OC Reilly Blog: Sales Reps – An Endangered Species?
By Bill O’Connor, President and CEO, OC Reilly Inc.
(May 3, 2016)–“It is not the strongest of the species that survives, nor the most intelligent, but the one most responsive to change.”
When Charles Darwin introduced his “theory of evolution” to the world, it set off a firestorm of debate that continues today. But, even so, it’s hard to argue with this particular quote.
They say the only thing that doesn’t change is change itself, and there has been plenty of that in the U.S. healthcare industry over the past few years. As such, roles and assumptions have been challenged. But have they responded to all of the change happening around them?
Management of products, as well as their utilization, are primary components in successfully executing solid sourcing strategies. Education, communication and buy-in are essential prerequisites to a strong sourcing effort.
Consider this excerpt from “What If Value Analysis Led the Sourcing Process and Not the Other Way Around,” an article appearing in the March/April 2016 issue of Supply Chain Strategies & Solutions magazine:
“The majority of supply chain’s cost savings strategies revolve around contracts and price…however, there are no guarantees for quality improvements or total cost reductions. Providers and suppliers should align their contracts and relationships with a win-win scenario in mind. Equipped with the right data and mutually beneficial contracts, each party should be able to commit the resources needed to help drive savings based on CQO (Cost, Quality Outcomes) initiatives.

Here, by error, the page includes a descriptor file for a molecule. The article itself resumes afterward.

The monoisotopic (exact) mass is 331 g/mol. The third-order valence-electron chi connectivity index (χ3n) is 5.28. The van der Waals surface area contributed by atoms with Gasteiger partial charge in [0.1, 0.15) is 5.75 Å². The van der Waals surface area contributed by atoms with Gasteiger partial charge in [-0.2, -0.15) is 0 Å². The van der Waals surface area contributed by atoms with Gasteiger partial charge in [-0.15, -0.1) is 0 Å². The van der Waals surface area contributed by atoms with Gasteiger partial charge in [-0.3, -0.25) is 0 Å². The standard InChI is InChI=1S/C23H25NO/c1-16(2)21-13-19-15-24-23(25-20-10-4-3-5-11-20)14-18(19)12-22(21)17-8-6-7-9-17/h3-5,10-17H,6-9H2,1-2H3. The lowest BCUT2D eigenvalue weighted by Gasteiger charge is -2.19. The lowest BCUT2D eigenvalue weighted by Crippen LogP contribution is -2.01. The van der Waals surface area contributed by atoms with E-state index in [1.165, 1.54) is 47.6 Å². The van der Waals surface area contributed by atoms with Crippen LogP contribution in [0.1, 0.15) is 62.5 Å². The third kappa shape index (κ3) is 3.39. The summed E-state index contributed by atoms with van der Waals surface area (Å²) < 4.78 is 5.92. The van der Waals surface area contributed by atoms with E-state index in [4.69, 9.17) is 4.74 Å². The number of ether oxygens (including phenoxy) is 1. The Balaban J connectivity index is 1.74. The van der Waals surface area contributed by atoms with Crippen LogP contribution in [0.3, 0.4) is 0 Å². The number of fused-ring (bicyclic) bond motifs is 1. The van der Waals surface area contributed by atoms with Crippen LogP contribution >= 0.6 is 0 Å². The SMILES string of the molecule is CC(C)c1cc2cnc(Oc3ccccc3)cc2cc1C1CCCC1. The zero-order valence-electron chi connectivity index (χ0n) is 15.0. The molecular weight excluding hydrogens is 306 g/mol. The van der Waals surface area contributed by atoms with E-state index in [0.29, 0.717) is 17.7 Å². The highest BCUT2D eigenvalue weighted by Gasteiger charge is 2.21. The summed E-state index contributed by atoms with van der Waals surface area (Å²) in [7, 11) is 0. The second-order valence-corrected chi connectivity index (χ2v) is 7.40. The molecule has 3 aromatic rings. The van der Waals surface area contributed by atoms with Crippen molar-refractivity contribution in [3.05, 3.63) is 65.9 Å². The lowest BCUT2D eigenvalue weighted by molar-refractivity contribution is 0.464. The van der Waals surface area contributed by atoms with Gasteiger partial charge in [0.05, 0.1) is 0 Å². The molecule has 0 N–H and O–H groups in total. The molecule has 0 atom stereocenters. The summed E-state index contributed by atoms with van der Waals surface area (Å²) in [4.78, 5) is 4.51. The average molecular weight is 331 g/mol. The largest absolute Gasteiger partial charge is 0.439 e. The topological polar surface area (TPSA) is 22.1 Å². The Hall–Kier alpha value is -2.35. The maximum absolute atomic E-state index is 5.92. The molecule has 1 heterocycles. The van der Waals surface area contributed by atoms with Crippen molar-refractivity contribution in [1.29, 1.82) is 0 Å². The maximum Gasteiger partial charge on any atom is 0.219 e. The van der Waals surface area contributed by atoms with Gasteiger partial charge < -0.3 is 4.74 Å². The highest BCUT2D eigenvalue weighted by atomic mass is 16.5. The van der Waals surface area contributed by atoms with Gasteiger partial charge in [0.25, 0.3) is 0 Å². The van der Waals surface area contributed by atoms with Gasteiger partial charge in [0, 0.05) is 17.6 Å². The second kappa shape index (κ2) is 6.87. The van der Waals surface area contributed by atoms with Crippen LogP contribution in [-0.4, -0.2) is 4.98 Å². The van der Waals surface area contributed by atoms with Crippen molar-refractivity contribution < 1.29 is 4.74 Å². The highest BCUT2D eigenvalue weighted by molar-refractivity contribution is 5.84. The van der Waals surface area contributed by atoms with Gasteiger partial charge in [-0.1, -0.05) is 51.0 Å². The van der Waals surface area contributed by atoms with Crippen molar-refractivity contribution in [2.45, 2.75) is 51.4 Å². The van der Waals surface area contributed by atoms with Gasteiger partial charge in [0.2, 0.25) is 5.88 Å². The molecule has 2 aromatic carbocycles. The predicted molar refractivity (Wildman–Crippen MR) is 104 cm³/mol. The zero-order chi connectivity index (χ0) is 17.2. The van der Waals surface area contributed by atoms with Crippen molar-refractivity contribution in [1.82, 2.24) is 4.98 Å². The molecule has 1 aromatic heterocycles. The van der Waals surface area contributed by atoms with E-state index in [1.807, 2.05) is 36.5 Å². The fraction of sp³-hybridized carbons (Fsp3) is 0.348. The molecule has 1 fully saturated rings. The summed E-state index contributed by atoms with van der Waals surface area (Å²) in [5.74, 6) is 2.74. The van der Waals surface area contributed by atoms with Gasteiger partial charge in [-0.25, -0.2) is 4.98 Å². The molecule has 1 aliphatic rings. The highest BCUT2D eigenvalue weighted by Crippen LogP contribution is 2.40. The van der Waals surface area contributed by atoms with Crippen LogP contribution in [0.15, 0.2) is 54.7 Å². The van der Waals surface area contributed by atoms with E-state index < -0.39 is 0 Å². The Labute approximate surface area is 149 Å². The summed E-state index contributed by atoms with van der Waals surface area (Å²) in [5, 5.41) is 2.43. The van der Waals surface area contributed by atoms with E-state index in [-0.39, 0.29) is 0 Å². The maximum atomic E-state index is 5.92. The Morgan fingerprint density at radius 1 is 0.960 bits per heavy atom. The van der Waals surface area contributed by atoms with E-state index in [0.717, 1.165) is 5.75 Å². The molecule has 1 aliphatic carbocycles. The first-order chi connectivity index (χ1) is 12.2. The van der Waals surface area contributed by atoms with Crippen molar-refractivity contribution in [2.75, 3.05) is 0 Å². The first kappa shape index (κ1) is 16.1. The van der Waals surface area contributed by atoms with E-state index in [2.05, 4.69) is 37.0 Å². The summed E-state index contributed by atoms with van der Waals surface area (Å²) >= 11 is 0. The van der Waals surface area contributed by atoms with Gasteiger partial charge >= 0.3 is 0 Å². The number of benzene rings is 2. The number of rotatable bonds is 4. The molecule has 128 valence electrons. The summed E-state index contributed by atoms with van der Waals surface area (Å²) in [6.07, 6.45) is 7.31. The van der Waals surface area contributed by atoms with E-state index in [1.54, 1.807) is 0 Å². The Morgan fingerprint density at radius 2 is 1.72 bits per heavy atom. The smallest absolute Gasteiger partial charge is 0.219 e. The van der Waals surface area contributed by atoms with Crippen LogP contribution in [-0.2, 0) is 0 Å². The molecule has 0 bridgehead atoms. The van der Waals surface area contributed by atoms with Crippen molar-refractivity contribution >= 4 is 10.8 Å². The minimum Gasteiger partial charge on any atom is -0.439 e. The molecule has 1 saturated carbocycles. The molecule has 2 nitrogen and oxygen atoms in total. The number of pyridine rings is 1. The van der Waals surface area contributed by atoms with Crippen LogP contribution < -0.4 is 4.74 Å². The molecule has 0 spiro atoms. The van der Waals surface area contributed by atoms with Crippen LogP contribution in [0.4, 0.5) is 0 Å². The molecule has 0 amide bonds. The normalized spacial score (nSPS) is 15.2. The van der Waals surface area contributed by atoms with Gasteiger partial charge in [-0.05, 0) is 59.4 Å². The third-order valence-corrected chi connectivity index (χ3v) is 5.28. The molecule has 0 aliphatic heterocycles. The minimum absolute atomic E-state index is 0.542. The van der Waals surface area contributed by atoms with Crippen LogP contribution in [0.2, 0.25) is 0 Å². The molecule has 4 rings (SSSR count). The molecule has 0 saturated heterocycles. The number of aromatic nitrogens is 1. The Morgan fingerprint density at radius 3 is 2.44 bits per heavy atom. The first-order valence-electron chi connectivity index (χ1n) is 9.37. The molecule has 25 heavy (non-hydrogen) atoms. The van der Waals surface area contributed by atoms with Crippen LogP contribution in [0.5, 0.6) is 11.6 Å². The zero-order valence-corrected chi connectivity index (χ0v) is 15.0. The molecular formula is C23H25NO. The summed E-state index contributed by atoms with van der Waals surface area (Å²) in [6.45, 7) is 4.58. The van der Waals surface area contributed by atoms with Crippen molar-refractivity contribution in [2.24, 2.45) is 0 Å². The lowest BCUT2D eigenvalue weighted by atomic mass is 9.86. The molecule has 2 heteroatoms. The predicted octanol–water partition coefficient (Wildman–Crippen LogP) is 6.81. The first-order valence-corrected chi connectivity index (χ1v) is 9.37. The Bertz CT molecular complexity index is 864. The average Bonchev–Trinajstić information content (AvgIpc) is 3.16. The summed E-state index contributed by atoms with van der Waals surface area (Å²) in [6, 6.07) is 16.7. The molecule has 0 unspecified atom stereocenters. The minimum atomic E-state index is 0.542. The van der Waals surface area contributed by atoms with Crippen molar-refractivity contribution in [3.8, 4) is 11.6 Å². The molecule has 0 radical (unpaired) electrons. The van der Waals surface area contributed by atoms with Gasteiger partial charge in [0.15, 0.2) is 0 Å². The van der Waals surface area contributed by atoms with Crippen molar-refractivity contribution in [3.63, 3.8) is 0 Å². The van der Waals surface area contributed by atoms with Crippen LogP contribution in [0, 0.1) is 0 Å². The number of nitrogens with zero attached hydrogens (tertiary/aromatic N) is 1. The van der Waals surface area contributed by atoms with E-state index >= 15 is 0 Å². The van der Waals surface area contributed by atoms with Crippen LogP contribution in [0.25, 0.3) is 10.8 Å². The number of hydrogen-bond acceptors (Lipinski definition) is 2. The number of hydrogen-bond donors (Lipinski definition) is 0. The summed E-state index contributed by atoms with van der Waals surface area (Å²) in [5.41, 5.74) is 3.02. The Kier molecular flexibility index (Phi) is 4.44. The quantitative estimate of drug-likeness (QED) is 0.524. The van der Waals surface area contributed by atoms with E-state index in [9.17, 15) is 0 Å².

“Once transparency and trust exist, it opens the possibilities of exploring creative contracting solutions that include shared risk, guarantees, or capitated contracting strategies. In an ideal scenario, after the contract is complete, the sales rep is switched out for a client utilization manager. Annual or quarterly business reviews are switched to monthly product utilization management meetings.”
It comes down to a simple thought: Instead of buying the cheapest, buy the best quality at the lowest price, and only buy what you need. Hardly a revolutionary idea, but in healthcare it has become an evolutionary one. It represents a change in approach and – in harmony with this article – sales reps may be as prevalent as Betamax players in the future.
For those most responsive to change are the ones who will survive.